Sharp visitor decline in London galleries.

August 10 2018

Image of Sharp visitor decline in London galleries.

Picture: The Times

There's been a rather worrying decline in visitor numbers at some of London's leading art galleries. The Times reports that directors are holding 'crisis meetings'. The significant drops are at Tate Modern, the National Portrait Gallery and the National Gallery.

An immediate thought might be that the drop has something to do with Brexit and foreign travel. But in fact it appears the decline is linked to Londoners and people who live in the South East, particularly younger audiences. The Times article searches for various causes, but the fact is that nobody really seems to know. 

Overall, the numbers are not encouraging for art lovers. The one institutions to break the trend is the V&A, which has seen a consistent rise, and a sharp increase of late. There was an interesting piece in The Guardian recently attributing part of the rise not only to a strong exhibition programme, but also a new entrance, which the V&A's director Tristram Hunt described as 'frankly less scary'. People always under-estimate 'threshold resistance' in museums, so well done the V&A for tackling it - it's a museum which is a pleasure to enter.

But what of the rest? Here, for what it is worth, is my diagnosis. This is a decline which, if it is because local and younger audiences are turning away, has been a long time coming. Institutions like the National Gallery and the National Portrait Gallery are now paying the price for disregarding a key part of their core mission; that is, telling the story of the nation's art and its portraits in a readily accessible way. For too long they've chased the tourist pound on their doorstep (not surprisingly, given their locations), but they have neglected the need to reach out to new and younger audiences.

This is most evident in two areas. First, the most basic one; opening times. Regular readers will know that AHN has long argued for opening times that better suit busy working locals, and that means later opening hours, not just on one day a week. The Prado is open till 8pm Monday to Saturdays.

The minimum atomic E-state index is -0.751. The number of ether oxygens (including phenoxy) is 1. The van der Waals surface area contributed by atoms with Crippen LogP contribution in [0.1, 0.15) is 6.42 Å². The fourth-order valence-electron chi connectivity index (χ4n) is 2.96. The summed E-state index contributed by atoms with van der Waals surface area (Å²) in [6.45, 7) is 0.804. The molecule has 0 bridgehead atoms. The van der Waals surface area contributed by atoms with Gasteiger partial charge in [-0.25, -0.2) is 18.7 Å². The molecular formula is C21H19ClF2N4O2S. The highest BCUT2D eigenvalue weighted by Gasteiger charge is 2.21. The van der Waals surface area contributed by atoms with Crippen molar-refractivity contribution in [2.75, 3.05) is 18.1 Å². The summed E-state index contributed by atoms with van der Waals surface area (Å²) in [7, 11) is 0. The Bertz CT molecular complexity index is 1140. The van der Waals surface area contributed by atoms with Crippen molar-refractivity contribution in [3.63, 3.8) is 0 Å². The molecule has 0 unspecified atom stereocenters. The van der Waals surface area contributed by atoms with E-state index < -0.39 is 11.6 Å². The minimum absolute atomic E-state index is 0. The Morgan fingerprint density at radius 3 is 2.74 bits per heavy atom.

The second is their online presence, and an antiquated approach to things like images, story-telling, and engaging with those who can help to share their message online. One of the worst offenders - I regret to say, because I love the place - is the National Portrait Gallery.

Have a look at their YouTube page, and you will find very few videos, none of great interest. They've been watched by very few people. It's really quite embarrassing. Maybe the new Michael Jackson exhibition will transform the way the gallery is seen by younger audiences. But somehow I doubt it; it's an old person's idea of a young person's show. The decline at the NPG's visitor numbers represents a consistent fall to about half its levels of a few years ago. That's not good.

What I think is interesting about the V&A's success is the way they are quite good at exploiting the diversity of their collection, and using individual objects as ambassadors in their mission. It helps that of all the UK's national museums, the V&A is the most generous at providing higher resolution images online, and with entries that are well-catalogued too. With the V&A you get the sense that they are keen to glory in all the fascinating stories that their collection has to offer. With the NPG, it doesn't feel like that, which is a shame, because with portraiture the story-telling opportunities are always so rich; you get the story of the sitter, of the artist, and the wider historical moment the poirtrait was made. Portraits are story-telling machines, in the way that (say) still-lifes are not. 

One gets a similar sense at Tate Britain, which in terms of visitor numbers continues to bump along the bottom. But there, a wholesale change in emphasis is needed if they're to hope to make the likes of Hogarth and Gainsborough more appealing to new audiences. Will the leadership at Tate ever allow 'historical' British art to emerge from the shadows?

The good news is that at the National Gallery, they're now doing a much better job with their online offering, such as their Facebook live talks, and videos on everything from framing to conservation.

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